Read More on Medium

CBD to the Rescue: Responsible Ways to Live Without Booze

By Janet Stilson / November 22, 2021 /

Do you ever wonder if there will come a time when humans will no longer need to swallow and smoke chemical substances to relieve their pain and relieve anxiety? As the relationship between humans and computers continues to evolve, maybe future generations will implant a chip in their bodies to counteract whatever whacked-out thing they’re…

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The Confessions of a Stick-in-the-Mud: Searching for Spontaneous Joy

By Janet Stilson / November 9, 2021 /

There’s a defect in my personality that I have only recently identified. Those of you who know me may immediately think, “Uh huh. Maybe Stilson is actually going to stop (fill in the blank). She drives me nuts.’” Whatever that might be, today, right now, the defect du jour that I’ve pinpointed is a lack…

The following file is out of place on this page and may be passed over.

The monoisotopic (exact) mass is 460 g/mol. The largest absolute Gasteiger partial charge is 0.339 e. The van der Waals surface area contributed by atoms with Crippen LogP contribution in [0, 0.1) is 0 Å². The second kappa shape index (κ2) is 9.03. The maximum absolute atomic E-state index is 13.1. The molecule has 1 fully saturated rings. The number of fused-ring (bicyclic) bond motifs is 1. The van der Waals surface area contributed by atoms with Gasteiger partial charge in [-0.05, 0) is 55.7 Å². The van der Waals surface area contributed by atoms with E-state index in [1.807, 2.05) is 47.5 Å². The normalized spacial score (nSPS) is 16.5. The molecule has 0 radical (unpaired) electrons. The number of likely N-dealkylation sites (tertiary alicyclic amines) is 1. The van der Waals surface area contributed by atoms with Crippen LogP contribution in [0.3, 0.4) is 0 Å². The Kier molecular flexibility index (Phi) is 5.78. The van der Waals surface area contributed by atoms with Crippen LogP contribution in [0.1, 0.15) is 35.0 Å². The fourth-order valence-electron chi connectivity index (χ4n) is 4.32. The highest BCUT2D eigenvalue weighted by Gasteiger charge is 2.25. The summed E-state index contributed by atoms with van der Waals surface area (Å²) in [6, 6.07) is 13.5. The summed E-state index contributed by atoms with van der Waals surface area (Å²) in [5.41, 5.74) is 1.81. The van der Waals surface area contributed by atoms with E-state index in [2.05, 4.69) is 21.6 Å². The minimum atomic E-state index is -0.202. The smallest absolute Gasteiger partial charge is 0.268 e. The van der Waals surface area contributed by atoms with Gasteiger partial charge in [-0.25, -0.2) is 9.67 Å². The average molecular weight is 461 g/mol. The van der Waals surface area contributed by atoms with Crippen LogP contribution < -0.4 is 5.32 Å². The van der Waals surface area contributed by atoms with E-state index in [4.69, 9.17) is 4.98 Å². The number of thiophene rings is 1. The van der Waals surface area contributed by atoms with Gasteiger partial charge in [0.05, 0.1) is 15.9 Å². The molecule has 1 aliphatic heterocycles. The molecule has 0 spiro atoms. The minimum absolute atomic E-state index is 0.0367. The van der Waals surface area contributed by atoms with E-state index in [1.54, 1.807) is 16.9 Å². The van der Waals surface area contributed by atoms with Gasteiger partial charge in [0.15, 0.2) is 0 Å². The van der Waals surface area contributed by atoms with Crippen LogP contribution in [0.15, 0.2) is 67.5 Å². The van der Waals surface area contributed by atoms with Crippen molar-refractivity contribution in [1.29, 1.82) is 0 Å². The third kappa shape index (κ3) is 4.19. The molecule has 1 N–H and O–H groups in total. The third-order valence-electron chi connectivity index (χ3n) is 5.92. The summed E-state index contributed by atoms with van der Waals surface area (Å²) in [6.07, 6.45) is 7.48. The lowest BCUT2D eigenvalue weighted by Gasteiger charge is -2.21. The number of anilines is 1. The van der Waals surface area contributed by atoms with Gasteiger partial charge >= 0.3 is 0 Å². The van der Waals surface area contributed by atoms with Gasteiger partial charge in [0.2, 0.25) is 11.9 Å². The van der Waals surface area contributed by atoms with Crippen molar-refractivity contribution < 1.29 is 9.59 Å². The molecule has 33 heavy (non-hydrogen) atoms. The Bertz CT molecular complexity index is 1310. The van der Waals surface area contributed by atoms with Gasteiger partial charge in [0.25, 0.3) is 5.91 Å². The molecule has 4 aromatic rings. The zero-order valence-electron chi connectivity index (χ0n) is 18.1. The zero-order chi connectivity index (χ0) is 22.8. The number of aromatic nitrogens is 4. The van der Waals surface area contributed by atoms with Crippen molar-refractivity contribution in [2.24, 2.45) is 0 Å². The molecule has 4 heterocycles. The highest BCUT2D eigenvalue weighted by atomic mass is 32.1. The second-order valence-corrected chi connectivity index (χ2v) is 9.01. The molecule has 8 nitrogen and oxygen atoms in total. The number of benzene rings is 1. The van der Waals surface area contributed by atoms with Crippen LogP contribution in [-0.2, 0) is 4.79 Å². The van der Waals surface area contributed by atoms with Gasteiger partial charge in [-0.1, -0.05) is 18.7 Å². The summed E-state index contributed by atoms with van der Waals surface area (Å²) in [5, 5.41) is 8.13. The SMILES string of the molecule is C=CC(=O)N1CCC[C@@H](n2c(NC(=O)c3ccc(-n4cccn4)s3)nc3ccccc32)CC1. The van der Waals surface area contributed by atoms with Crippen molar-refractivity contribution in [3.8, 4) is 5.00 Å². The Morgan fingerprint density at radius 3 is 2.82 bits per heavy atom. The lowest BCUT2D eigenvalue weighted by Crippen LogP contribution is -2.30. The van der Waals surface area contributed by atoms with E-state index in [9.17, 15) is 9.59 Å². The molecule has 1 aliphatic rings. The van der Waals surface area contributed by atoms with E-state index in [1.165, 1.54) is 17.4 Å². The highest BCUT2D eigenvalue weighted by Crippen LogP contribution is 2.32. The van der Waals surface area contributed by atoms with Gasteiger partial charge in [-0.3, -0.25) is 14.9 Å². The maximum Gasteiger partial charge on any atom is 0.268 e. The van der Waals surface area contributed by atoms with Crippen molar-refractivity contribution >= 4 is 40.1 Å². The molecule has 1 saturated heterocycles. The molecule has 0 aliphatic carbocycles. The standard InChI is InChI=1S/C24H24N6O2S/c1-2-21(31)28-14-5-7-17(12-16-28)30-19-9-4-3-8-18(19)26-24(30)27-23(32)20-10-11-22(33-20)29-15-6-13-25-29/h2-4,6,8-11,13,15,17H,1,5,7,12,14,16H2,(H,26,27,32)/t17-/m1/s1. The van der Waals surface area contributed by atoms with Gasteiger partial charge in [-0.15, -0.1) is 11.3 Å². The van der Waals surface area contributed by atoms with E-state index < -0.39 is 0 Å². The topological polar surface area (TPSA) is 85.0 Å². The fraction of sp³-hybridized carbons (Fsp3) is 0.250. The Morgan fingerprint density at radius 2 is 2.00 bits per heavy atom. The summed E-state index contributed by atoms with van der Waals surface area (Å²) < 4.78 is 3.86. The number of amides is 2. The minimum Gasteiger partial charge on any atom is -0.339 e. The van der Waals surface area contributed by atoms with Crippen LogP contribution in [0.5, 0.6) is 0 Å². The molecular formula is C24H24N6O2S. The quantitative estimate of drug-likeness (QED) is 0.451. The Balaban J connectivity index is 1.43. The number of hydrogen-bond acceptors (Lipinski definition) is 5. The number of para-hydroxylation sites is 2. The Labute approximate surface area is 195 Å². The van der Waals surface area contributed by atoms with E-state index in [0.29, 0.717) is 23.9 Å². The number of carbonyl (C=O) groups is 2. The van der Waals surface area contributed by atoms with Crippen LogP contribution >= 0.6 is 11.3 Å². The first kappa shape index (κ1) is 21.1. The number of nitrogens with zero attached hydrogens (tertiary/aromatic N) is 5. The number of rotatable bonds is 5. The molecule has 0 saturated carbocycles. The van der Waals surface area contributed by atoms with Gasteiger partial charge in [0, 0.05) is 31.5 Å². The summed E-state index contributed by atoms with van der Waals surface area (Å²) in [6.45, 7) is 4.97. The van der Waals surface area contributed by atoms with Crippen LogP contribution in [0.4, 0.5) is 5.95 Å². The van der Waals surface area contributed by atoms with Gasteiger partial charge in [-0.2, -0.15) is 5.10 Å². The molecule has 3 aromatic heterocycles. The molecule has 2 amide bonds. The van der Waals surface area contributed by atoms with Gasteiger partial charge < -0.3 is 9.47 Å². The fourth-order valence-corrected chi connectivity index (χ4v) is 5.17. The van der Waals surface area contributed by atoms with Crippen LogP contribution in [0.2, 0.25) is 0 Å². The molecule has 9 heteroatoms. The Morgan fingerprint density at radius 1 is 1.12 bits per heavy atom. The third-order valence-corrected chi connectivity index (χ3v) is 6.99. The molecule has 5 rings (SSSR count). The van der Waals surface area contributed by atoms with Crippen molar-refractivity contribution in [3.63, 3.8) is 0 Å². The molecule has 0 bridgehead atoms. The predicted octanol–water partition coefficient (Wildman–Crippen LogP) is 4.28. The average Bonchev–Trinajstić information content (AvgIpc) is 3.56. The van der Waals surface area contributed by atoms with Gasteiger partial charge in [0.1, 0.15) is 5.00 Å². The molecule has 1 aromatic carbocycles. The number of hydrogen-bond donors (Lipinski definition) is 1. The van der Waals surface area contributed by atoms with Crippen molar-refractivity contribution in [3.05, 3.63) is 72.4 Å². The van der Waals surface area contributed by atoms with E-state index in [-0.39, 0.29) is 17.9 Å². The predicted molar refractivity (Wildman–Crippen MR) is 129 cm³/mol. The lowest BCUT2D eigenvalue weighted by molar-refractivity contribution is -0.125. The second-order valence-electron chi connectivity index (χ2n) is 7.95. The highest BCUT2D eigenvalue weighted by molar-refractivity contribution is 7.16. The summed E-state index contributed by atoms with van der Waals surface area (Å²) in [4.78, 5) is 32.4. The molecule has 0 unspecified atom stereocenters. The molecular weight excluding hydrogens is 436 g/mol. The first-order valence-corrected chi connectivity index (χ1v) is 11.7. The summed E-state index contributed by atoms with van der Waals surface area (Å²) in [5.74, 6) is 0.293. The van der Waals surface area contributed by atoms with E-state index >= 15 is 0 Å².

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Cherishing the Small Stuff: Porting Into Lost Times, Distant People

By Janet Stilson / October 26, 2021 /

I once owned a locket of no particular value. It might have been made out of tin with gold plating on top. And it was a little dented. But it was something my grandmother had cherished. Inside were tiny little photos of her parents, a dairy farmer and his wife who raised her in a…

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The Woman Who Looked Like a Chicken, and Other Inspirations